Asked his favorite story about Hill, South Lakes High coach Wendell Byrd immediately recalls the first day of basketball practice, when he had the ninth-grader practicing with the varsity at the Reston, Va., school.
"He did what I said," recalled Byrd, who had watched Hill star with the local AAU team and had told Calvin of his plan. "But he was upset."
When Grant got home that night, he was furious. He told his parents, Calvin and Janet, that he wanted to play with his friends on the junior varsity.
"He burst out crying," Calvin said. "He said I was making him do it. He accused me of child abuse.
"Now, it seems humorous, but it was an emotional thing for him. He thought that because of my athletic background, I had gone to the coach and convinced him to put Grant on the varsity."
No pressure from home
In fact, Grant now says that Calvin never tried to influence him in athletics.
"He never pressured me to play sports," Grant said. "As a kid, I just experimented with a lot of sports, but as I got better, I gravitated toward basketball."
"After the third game," Byrd said, "Grant came to me and said, 'I'm glad you brought me up. I know I can do this now.' "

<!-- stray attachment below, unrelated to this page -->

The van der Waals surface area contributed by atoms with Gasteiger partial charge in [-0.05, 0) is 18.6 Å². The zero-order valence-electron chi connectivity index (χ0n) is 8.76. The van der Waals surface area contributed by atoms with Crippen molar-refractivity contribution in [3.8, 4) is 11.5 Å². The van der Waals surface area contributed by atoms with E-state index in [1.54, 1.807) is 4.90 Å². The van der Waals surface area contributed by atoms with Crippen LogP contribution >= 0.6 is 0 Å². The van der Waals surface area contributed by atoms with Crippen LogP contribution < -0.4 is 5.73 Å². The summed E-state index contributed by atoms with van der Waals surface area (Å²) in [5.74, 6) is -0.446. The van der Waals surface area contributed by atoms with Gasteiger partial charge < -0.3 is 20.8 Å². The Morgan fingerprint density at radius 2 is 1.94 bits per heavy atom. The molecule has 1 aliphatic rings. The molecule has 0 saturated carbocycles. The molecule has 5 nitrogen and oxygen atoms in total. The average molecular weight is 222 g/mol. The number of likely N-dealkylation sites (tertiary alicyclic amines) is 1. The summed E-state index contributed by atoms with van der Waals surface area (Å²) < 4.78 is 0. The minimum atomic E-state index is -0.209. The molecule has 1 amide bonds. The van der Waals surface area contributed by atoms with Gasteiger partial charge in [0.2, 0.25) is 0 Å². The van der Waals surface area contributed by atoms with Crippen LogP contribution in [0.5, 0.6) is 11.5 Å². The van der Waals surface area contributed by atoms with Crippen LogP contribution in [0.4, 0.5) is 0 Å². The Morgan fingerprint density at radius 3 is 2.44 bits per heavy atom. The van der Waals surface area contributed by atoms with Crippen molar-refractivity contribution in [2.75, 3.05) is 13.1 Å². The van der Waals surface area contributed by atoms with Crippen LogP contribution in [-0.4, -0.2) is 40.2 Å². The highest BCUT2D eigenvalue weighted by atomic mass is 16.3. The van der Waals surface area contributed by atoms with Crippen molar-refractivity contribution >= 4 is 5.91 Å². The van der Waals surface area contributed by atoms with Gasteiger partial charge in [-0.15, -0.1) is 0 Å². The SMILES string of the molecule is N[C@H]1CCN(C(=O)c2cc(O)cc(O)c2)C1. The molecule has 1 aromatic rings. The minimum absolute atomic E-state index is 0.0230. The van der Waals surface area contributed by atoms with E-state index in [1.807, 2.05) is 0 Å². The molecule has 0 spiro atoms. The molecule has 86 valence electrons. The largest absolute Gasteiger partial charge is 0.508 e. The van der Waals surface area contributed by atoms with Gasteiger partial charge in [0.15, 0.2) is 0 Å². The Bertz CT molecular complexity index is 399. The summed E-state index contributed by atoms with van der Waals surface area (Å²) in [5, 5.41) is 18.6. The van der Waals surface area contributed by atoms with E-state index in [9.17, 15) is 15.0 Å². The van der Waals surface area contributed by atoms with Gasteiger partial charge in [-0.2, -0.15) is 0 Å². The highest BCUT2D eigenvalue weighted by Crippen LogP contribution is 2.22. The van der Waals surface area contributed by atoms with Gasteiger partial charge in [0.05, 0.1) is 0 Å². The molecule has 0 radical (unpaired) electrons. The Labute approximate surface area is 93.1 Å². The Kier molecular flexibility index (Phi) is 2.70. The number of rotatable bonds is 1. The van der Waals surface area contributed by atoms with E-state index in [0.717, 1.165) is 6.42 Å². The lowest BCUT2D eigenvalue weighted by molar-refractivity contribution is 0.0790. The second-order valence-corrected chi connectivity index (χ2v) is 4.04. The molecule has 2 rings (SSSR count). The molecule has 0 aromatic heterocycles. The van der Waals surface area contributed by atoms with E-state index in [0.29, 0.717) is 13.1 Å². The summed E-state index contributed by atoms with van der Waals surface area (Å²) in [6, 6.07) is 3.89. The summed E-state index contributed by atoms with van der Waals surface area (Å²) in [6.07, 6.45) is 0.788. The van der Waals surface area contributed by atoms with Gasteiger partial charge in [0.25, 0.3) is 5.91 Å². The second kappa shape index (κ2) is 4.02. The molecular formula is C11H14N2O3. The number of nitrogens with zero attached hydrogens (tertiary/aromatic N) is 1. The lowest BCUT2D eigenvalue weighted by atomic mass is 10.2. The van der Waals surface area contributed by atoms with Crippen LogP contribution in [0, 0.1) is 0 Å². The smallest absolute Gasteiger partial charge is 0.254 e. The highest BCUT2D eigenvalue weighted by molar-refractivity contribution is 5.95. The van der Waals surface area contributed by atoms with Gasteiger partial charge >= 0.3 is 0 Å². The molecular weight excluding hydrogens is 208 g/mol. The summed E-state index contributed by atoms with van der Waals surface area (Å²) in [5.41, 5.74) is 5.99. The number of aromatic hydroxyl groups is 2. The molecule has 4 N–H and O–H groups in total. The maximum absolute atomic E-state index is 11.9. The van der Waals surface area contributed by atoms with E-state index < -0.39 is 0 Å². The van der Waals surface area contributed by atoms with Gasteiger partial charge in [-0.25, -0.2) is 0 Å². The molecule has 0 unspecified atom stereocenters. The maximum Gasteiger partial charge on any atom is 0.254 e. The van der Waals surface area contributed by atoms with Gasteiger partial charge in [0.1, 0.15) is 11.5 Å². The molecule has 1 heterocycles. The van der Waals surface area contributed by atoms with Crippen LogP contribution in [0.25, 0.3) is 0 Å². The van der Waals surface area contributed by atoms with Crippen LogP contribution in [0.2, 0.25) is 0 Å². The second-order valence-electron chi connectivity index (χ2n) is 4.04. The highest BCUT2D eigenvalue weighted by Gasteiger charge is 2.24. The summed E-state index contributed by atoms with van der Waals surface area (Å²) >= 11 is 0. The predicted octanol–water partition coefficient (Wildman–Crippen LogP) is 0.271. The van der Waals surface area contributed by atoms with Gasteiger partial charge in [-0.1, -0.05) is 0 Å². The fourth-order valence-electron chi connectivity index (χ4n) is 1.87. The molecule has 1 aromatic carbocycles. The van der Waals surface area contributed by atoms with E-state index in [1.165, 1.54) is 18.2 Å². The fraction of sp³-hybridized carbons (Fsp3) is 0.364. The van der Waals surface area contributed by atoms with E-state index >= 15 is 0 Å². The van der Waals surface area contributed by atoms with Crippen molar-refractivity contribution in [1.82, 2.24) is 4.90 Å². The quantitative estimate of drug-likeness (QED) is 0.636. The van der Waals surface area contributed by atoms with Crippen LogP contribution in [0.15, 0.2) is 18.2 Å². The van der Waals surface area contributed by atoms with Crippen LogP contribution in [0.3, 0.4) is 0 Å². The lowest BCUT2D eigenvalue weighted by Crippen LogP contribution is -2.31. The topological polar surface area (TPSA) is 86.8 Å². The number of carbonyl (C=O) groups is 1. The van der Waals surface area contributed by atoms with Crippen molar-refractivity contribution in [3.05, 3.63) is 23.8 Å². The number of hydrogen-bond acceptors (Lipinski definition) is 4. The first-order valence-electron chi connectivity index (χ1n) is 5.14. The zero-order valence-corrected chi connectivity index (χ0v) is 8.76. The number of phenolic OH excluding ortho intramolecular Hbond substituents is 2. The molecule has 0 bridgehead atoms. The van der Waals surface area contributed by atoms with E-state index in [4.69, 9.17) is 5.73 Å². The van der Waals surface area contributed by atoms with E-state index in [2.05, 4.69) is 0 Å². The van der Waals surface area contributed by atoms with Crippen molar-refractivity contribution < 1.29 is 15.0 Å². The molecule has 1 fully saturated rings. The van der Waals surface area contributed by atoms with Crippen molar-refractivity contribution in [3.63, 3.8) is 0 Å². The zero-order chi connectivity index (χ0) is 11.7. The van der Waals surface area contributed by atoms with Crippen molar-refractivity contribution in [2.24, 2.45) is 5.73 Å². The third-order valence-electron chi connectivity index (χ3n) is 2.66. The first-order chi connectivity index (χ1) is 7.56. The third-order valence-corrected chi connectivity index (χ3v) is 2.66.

North Carolina had an interest in Hill, but he opted to go to Duke. There Hill had a great career, with national championships his freshman and sophomore seasons and a title game appearance as a senior.
"Mentally and physically, I improved so much on the court that I was definitely a different player when I left there," Hill said. "I developed an arrogance on the court, and it's something that wasn't always there."
Still, there were some doubters when Hill was ready to join the pros. He wasn't a consistent outside shooter. He was good enough at a lot of things, but could he be great at one thing?
Charlotte Hornets coach Allan Bristow didn't see any flaws.
"I feel like Grant Hill's in a class by himself," Bristow said. "He's really something special."
So far, Hill has been able to do everything well on the professional level while, like Jordan, finding the freedom of the NBA more to his liking.